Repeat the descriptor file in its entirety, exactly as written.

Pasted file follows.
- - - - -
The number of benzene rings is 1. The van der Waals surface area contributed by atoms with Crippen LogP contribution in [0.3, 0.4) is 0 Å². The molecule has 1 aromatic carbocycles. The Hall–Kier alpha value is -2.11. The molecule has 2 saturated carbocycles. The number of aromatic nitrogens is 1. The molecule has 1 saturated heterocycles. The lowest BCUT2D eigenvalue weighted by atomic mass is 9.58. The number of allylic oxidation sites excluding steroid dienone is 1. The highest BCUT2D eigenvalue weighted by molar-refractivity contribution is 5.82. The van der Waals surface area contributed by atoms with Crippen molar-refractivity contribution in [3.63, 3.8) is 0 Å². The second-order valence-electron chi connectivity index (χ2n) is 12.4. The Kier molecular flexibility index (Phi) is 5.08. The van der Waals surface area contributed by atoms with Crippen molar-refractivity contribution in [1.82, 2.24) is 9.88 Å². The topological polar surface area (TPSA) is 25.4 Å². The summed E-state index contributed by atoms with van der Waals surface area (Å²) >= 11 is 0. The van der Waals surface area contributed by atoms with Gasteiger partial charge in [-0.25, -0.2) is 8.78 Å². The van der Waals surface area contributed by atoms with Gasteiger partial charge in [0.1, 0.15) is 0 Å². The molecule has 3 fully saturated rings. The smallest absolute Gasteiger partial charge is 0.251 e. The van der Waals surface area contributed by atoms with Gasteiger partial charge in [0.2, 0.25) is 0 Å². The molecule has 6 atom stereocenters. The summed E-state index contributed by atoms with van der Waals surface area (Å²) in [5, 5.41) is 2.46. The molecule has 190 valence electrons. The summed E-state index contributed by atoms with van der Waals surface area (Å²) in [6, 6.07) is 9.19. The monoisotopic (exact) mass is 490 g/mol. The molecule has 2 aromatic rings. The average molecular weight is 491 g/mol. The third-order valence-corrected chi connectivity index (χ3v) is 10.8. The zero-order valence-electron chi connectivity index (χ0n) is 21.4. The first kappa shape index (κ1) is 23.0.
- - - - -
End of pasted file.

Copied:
The number of benzene rings is 1. The van der Waals surface area contributed by atoms with Crippen LogP contribution in [0.3, 0.4) is 0 Å². The molecule has 1 aromatic carbocycles. The Hall–Kier alpha value is -2.11. The molecule has 2 saturated carbocycles. The number of aromatic nitrogens is 1. The molecule has 1 saturated heterocycles. The lowest BCUT2D eigenvalue weighted by atomic mass is 9.58. The number of allylic oxidation sites excluding steroid dienone is 1. The highest BCUT2D eigenvalue weighted by molar-refractivity contribution is 5.82. The van der Waals surface area contributed by atoms with Crippen molar-refractivity contribution in [3.63, 3.8) is 0 Å². The second-order valence-electron chi connectivity index (χ2n) is 12.4. The Kier molecular flexibility index (Phi) is 5.08. The van der Waals surface area contributed by atoms with Crippen molar-refractivity contribution in [1.82, 2.24) is 9.88 Å². The topological polar surface area (TPSA) is 25.4 Å². The summed E-state index contributed by atoms with van der Waals surface area (Å²) >= 11 is 0. The van der Waals surface area contributed by atoms with Gasteiger partial charge in [-0.25, -0.2) is 8.78 Å². The van der Waals surface area contributed by atoms with Gasteiger partial charge in [0.1, 0.15) is 0 Å². The molecule has 3 fully saturated rings. The smallest absolute Gasteiger partial charge is 0.251 e. The van der Waals surface area contributed by atoms with Gasteiger partial charge in [0.2, 0.25) is 0 Å². The molecule has 6 atom stereocenters. The summed E-state index contributed by atoms with van der Waals surface area (Å²) in [5, 5.41) is 2.46. The molecule has 190 valence electrons. The summed E-state index contributed by atoms with van der Waals surface area (Å²) in [6, 6.07) is 9.19. The monoisotopic (exact) mass is 490 g/mol. The molecule has 2 aromatic rings. The average molecular weight is 491 g/mol. The third-order valence-corrected chi connectivity index (χ3v) is 10.8. The zero-order valence-electron chi connectivity index (χ0n) is 21.4. The first kappa shape index (κ1) is 23.0.